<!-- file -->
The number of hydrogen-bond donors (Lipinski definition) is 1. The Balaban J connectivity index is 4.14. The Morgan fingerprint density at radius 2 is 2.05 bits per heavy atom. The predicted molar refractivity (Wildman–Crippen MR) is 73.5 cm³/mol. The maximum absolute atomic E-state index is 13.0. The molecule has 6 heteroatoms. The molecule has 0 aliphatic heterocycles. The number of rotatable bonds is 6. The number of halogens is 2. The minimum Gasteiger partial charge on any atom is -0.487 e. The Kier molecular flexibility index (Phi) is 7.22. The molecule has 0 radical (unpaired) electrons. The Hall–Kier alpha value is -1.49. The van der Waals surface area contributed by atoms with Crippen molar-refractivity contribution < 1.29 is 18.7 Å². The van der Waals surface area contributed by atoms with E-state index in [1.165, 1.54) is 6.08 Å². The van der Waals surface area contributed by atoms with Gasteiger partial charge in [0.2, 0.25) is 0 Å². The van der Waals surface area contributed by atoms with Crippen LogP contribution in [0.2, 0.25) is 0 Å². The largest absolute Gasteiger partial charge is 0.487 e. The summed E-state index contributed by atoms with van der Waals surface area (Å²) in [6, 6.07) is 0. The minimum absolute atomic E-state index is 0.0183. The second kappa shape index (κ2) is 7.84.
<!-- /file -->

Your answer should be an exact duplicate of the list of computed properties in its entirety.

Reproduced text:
The number of hydrogen-bond donors (Lipinski definition) is 1. The Balaban J connectivity index is 4.14. The Morgan fingerprint density at radius 2 is 2.05 bits per heavy atom. The predicted molar refractivity (Wildman–Crippen MR) is 73.5 cm³/mol. The maximum absolute atomic E-state index is 13.0. The molecule has 6 heteroatoms. The molecule has 0 aliphatic heterocycles. The number of rotatable bonds is 6. The number of halogens is 2. The minimum Gasteiger partial charge on any atom is -0.487 e. The Kier molecular flexibility index (Phi) is 7.22. The molecule has 0 radical (unpaired) electrons. The Hall–Kier alpha value is -1.49. The van der Waals surface area contributed by atoms with Crippen molar-refractivity contribution < 1.29 is 18.7 Å². The van der Waals surface area contributed by atoms with E-state index in [1.165, 1.54) is 6.08 Å². The van der Waals surface area contributed by atoms with Gasteiger partial charge in [0.2, 0.25) is 0 Å². The van der Waals surface area contributed by atoms with Crippen LogP contribution in [0.2, 0.25) is 0 Å². The largest absolute Gasteiger partial charge is 0.487 e. The summed E-state index contributed by atoms with van der Waals surface area (Å²) in [6, 6.07) is 0. The minimum absolute atomic E-state index is 0.0183. The second kappa shape index (κ2) is 7.84.